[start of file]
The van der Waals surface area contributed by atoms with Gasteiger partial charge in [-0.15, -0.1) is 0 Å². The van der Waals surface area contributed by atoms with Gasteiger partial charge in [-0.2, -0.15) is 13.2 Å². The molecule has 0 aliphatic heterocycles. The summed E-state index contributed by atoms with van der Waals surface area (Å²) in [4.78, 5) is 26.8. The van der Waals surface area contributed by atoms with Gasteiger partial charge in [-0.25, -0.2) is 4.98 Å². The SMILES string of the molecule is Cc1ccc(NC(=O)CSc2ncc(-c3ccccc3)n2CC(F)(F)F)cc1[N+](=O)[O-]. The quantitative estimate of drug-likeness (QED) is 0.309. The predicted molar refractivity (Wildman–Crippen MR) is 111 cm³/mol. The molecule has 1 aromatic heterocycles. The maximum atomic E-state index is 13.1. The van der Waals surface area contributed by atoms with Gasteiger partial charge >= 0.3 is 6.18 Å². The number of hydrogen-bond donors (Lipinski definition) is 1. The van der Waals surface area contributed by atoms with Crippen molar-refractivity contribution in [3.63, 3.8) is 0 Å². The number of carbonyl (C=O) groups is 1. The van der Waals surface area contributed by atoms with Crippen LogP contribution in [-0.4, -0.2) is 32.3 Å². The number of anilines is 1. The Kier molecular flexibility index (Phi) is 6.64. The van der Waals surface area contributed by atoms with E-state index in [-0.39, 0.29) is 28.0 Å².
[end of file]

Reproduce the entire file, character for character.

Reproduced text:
The van der Waals surface area contributed by atoms with Gasteiger partial charge in [-0.15, -0.1) is 0 Å². The van der Waals surface area contributed by atoms with Gasteiger partial charge in [-0.2, -0.15) is 13.2 Å². The molecule has 0 aliphatic heterocycles. The summed E-state index contributed by atoms with van der Waals surface area (Å²) in [4.78, 5) is 26.8. The van der Waals surface area contributed by atoms with Gasteiger partial charge in [-0.25, -0.2) is 4.98 Å². The SMILES string of the molecule is Cc1ccc(NC(=O)CSc2ncc(-c3ccccc3)n2CC(F)(F)F)cc1[N+](=O)[O-]. The quantitative estimate of drug-likeness (QED) is 0.309. The predicted molar refractivity (Wildman–Crippen MR) is 111 cm³/mol. The molecule has 1 aromatic heterocycles. The maximum atomic E-state index is 13.1. The van der Waals surface area contributed by atoms with Gasteiger partial charge >= 0.3 is 6.18 Å². The number of hydrogen-bond donors (Lipinski definition) is 1. The van der Waals surface area contributed by atoms with Crippen molar-refractivity contribution in [3.63, 3.8) is 0 Å². The number of carbonyl (C=O) groups is 1. The van der Waals surface area contributed by atoms with Crippen LogP contribution in [-0.4, -0.2) is 32.3 Å². The number of anilines is 1. The Kier molecular flexibility index (Phi) is 6.64. The van der Waals surface area contributed by atoms with E-state index in [-0.39, 0.29) is 28.0 Å².